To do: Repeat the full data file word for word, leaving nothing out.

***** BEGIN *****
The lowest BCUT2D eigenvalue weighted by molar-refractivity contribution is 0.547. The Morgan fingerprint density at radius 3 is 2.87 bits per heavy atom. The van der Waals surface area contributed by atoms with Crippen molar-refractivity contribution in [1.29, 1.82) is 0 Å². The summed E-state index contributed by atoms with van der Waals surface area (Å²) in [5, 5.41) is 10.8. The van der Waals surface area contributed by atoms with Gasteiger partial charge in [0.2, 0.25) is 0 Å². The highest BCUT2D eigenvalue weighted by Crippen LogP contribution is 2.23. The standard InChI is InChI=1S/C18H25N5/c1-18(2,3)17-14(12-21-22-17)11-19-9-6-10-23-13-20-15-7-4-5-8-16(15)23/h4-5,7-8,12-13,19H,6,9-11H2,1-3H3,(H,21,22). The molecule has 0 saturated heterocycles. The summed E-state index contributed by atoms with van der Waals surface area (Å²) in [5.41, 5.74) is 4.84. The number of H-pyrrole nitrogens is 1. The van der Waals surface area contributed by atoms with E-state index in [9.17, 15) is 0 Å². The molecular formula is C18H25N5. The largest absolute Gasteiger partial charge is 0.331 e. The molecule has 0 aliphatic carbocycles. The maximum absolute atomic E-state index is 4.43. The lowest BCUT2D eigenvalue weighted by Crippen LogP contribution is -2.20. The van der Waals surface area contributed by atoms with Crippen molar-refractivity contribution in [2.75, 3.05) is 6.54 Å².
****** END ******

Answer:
The lowest BCUT2D eigenvalue weighted by molar-refractivity contribution is 0.547. The Morgan fingerprint density at radius 3 is 2.87 bits per heavy atom. The van der Waals surface area contributed by atoms with Crippen molar-refractivity contribution in [1.29, 1.82) is 0 Å². The summed E-state index contributed by atoms with van der Waals surface area (Å²) in [5, 5.41) is 10.8. The van der Waals surface area contributed by atoms with Gasteiger partial charge in [0.2, 0.25) is 0 Å². The highest BCUT2D eigenvalue weighted by Crippen LogP contribution is 2.23. The standard InChI is InChI=1S/C18H25N5/c1-18(2,3)17-14(12-21-22-17)11-19-9-6-10-23-13-20-15-7-4-5-8-16(15)23/h4-5,7-8,12-13,19H,6,9-11H2,1-3H3,(H,21,22). The molecule has 0 saturated heterocycles. The summed E-state index contributed by atoms with van der Waals surface area (Å²) in [5.41, 5.74) is 4.84. The number of H-pyrrole nitrogens is 1. The van der Waals surface area contributed by atoms with E-state index in [9.17, 15) is 0 Å². The molecular formula is C18H25N5. The largest absolute Gasteiger partial charge is 0.331 e. The molecule has 0 aliphatic carbocycles. The maximum absolute atomic E-state index is 4.43. The lowest BCUT2D eigenvalue weighted by Crippen LogP contribution is -2.20. The van der Waals surface area contributed by atoms with Crippen molar-refractivity contribution in [2.75, 3.05) is 6.54 Å².